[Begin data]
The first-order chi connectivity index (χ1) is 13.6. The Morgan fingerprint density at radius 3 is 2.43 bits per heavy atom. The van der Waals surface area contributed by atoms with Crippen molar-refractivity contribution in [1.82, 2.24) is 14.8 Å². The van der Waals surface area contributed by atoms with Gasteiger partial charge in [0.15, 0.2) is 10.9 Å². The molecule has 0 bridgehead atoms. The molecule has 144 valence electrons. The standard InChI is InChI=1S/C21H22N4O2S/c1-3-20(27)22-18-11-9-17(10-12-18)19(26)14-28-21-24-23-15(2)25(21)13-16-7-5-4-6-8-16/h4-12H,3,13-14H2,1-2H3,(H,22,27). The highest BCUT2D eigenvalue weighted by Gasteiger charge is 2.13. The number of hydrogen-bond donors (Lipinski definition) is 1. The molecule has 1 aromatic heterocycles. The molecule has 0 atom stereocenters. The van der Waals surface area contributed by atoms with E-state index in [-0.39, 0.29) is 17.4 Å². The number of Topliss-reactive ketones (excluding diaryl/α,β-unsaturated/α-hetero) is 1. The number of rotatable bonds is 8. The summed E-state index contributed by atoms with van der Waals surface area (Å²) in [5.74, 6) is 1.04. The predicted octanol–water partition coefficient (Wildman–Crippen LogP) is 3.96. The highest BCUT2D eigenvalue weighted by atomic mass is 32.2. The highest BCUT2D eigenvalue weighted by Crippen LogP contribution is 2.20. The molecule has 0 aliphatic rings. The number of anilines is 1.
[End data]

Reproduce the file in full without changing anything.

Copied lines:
The first-order chi connectivity index (χ1) is 13.6. The Morgan fingerprint density at radius 3 is 2.43 bits per heavy atom. The van der Waals surface area contributed by atoms with Crippen molar-refractivity contribution in [1.82, 2.24) is 14.8 Å². The van der Waals surface area contributed by atoms with Gasteiger partial charge in [0.15, 0.2) is 10.9 Å². The molecule has 0 bridgehead atoms. The molecule has 144 valence electrons. The standard InChI is InChI=1S/C21H22N4O2S/c1-3-20(27)22-18-11-9-17(10-12-18)19(26)14-28-21-24-23-15(2)25(21)13-16-7-5-4-6-8-16/h4-12H,3,13-14H2,1-2H3,(H,22,27). The highest BCUT2D eigenvalue weighted by Gasteiger charge is 2.13. The number of hydrogen-bond donors (Lipinski definition) is 1. The molecule has 1 aromatic heterocycles. The molecule has 0 atom stereocenters. The van der Waals surface area contributed by atoms with E-state index in [-0.39, 0.29) is 17.4 Å². The number of Topliss-reactive ketones (excluding diaryl/α,β-unsaturated/α-hetero) is 1. The number of rotatable bonds is 8. The summed E-state index contributed by atoms with van der Waals surface area (Å²) in [5.74, 6) is 1.04. The predicted octanol–water partition coefficient (Wildman–Crippen LogP) is 3.96. The highest BCUT2D eigenvalue weighted by atomic mass is 32.2. The highest BCUT2D eigenvalue weighted by Crippen LogP contribution is 2.20. The molecule has 0 aliphatic rings. The number of anilines is 1.